I know it's supposed to be an amusing romp, but the ending is too dark to work as a comedy, and besides, the jokes aren't particularly funny. A "balls" joke, Mr. Chibnall? Really? By the end, I can't even muster a smile at the lippy robots singing "Daisy" because it's just a random forced reference. Yes, dinosaurs. Yes, big huge effects. Yes, Brian is hugely charming and someone we want to see again. Yes, I like the idea that Rory picks up alien stuff for his first aid kit. And ok, Amy playing the role of Doctor on her side of the story is done a lot better than Rose's similar osmosis. But the tone is all wrong, there are too many guest-stars playing cardboard characters, and the Doctor is egregiously out of character.

REWATCHABILITY: Medium-Low - Distressing eye candy. It's one redeeming value is the introduction of Brian Williams.


CiB said...

The main problem I have with this is that if Silurians had space ships, when you look at the time lines, why didn't they just conquer the galaxy?

They're clearly militant enough (or factions within them are), some would have just left the Earth if they had the technology to do so, and comparing the timelines- the Kaleds and Thals are still kicking lumps out of each other (if they've even got that far yet), Mondas is still hurtling through space producing nothing threatening...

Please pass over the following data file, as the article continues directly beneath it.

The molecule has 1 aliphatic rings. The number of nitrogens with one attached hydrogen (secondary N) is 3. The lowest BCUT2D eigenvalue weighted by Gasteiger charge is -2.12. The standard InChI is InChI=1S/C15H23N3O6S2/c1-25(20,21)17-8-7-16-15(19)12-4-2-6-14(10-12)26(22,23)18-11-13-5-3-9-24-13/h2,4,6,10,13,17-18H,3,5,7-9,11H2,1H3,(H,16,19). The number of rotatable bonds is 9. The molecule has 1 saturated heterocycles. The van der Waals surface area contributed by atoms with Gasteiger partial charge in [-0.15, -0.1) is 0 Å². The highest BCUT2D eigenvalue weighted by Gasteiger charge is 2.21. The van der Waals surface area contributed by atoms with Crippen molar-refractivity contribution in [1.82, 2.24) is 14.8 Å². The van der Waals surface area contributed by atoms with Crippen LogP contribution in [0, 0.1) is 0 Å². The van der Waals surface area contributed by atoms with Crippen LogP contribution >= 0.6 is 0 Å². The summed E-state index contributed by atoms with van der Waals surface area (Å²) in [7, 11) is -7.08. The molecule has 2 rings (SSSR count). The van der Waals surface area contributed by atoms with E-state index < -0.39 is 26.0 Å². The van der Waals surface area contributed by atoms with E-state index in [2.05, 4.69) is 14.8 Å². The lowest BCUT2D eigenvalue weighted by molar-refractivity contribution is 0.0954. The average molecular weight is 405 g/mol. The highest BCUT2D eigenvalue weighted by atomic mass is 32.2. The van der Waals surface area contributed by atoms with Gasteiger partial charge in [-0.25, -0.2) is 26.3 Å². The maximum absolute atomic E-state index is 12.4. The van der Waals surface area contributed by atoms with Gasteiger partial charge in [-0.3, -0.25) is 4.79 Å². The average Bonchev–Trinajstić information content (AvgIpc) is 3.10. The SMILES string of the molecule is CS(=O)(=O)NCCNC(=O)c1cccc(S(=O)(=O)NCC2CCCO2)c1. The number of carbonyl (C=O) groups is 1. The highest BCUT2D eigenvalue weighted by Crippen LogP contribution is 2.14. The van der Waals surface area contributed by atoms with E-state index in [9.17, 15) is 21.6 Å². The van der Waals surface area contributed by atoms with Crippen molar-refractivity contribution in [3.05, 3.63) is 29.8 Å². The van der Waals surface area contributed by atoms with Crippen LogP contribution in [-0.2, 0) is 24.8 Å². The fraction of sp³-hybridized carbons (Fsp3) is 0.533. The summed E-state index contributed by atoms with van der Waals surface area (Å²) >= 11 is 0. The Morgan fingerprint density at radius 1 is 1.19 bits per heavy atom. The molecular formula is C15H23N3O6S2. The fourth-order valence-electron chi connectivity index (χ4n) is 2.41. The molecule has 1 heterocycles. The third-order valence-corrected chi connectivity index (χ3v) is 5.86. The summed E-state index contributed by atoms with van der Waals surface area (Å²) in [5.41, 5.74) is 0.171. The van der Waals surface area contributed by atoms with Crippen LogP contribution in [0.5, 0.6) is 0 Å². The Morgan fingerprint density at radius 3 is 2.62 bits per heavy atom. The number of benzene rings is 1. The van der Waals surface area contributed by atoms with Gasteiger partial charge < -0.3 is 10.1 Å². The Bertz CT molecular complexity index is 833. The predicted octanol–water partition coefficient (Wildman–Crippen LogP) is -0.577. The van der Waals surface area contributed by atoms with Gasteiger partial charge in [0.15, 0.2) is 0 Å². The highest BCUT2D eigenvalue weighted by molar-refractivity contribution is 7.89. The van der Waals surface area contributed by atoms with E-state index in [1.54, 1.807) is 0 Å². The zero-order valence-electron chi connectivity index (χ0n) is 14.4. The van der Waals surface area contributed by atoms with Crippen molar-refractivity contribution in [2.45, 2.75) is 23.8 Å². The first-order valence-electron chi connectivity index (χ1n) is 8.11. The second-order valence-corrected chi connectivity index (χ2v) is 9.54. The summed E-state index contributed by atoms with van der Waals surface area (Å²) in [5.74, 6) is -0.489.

Silurians with space ships would have grown into an interstellar civilisation which due to being millennia ahead of everyone else technologically speaking, would still be dominating Mutters Spiral. Especially as the foretold disaster that caused their hibernation was strictly Earth based. They wouldn't just be an alien race that only turns up when another group of them wakes up on Earth. That is, at the very least the galaxy would be full of technologically super-advanced colonies of Silurians if the have space ships like this.

Siskoid said...

The Silurians ARE very fractious, and this was a strictly scientific mission (ship has no defenses we know of) to save the culture and biology while everyone else went underground. Perhaps it was always meant to loop back around the solar system and didn't have warp technology of some kind. Silurians are very bad at timing things after all.

Or, let's go crazy, and some Silurians did spin their own empire off. We call them Draconians.

Anonymous said...